might not change the world, but it could change the world for one person.”
If you could teach the world one skill or technique to improve their lives, what would it be?
Emotion regulation. I think there are a lot of things we miss out on growing up, especially
when we grow up in homes that aren’t ideal. But one vital skill that most people never
learn is how to manage emotions. The average person walking down the street doesn’t
know what to do if they feel panic, rage, or loneliness. When you start to learn that
emotions are just signals from your body and how to interpret them, then you can
understand your emotions better. Once you understand your emotions, you can begin to
cope with them effectively, and honestly that can feel like a superpower.
Have you personally been in counseling and if so, what did you learn about yourself?
Yes, I know just what it’s like to feel vulnerable and sit on the other side of the office. I
learned that no one is immune from struggle and breaking down the idea of perfection as
the ideal standard is very powerful. I also learned that just giving voice to my own truth is
If you could recommend one book to all your clients, what would it be?
Clarity and Connection by Yung Pueblo. It is a beautifully relatable book about healing,
relationships, and our connection with ourselves.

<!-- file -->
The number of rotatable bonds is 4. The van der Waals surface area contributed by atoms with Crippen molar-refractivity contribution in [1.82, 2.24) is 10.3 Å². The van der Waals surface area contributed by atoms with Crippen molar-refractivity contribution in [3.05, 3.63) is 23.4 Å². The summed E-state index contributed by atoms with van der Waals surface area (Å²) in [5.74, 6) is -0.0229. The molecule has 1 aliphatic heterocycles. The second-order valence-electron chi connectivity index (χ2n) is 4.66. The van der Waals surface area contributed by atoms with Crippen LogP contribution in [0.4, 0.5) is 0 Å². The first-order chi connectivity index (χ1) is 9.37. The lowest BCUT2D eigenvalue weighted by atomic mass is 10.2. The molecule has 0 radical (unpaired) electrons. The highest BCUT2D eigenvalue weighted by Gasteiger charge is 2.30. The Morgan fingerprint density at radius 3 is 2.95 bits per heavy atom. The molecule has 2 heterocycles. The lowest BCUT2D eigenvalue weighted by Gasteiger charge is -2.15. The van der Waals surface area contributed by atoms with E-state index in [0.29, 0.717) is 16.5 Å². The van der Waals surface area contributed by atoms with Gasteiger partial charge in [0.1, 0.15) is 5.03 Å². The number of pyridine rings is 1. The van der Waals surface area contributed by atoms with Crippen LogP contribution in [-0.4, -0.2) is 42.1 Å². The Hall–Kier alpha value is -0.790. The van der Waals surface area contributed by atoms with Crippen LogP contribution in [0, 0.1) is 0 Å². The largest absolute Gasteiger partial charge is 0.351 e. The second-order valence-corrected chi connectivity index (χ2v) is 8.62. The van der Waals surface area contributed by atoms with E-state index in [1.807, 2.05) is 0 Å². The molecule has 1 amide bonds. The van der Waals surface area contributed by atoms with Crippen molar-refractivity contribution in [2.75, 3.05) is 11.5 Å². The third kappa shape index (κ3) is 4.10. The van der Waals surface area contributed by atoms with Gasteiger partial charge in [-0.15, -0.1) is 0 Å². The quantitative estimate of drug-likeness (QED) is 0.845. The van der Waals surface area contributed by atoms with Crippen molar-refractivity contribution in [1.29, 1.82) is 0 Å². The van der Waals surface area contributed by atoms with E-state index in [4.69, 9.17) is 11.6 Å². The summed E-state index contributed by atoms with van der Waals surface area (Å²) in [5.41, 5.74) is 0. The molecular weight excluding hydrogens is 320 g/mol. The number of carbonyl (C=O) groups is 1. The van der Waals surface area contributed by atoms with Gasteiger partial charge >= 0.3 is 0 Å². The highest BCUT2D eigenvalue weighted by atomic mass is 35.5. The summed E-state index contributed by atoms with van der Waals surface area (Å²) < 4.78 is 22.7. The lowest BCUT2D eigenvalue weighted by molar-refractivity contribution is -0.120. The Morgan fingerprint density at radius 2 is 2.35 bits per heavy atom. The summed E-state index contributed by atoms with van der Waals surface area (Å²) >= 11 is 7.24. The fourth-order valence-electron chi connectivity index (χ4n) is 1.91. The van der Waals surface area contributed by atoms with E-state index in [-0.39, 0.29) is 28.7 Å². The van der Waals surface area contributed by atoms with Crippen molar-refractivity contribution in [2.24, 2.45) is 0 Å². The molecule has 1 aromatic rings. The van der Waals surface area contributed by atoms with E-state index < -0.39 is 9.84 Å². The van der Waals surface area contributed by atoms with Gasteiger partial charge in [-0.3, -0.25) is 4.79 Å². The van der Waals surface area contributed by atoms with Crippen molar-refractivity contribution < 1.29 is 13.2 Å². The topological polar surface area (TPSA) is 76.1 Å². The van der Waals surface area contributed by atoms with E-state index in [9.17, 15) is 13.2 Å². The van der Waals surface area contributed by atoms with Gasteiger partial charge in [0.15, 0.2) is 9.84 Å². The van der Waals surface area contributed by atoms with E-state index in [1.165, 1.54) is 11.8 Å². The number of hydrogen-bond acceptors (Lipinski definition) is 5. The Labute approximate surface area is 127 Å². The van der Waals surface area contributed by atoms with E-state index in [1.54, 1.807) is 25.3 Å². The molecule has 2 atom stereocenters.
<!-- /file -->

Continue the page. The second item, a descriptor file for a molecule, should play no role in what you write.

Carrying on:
Who is your ideal client?
I love working with clients who are ready to do the work. Sometimes therapy can be
difficult and uncomfortable. I’ll always hang in there with you if you are ready. Know that
sometimes, with your consent, I might offer you a perspective or a solution that could be
difficult to hear. But I will always be kind, and I won’t push you if you aren’t ready.
What inspires you to help others?
I have so much privilege and have been given so much in my life, I wouldn’t feel right if I
didn’t give back and help others on their journey.
How do you personally practice self-care?
I say “no”. If I don’t want to do something, I’m honest. I always show up for myself. I also
make sure to unplug and take time away from social media to be in the world doing things
that I love.
If you are hosting a dinner party, who are the 3 people you would invite and why?
Yung Pueblo, because he is the most beautiful, insightful author I’ve ever read. I think he
could teach me how to live life in a more authentic and meaningful way. Brené Brown,
because she is an amazing woman who, through her work, has taught me so much about
courage, vulnerability, and authenticity. It would be amazing to meet such an accomplished
woman who could elevate my understanding of how to be such a strong fearless woman.
Third, I would invite Jónsi, from Sigur Rós, because no matter where I am when I hear his
music, I feel like I am at home. I think someone who understands humanity in this way
would be indescribable to meet.
How do you relate to Mindfulness? How do you incorporate it in your sessions?
To me, mindfulness is about present moment awareness with curiosity and without
judgment. The value of this is learning to get out of our heads and live in the moment. A
way I like to get into mindfulness is with grounding work, where we focus on noticing the
present moment by focusing on the five senses. Additionally, if a client has never tried
meditation before, often we can try a short meditation together and discuss the experience.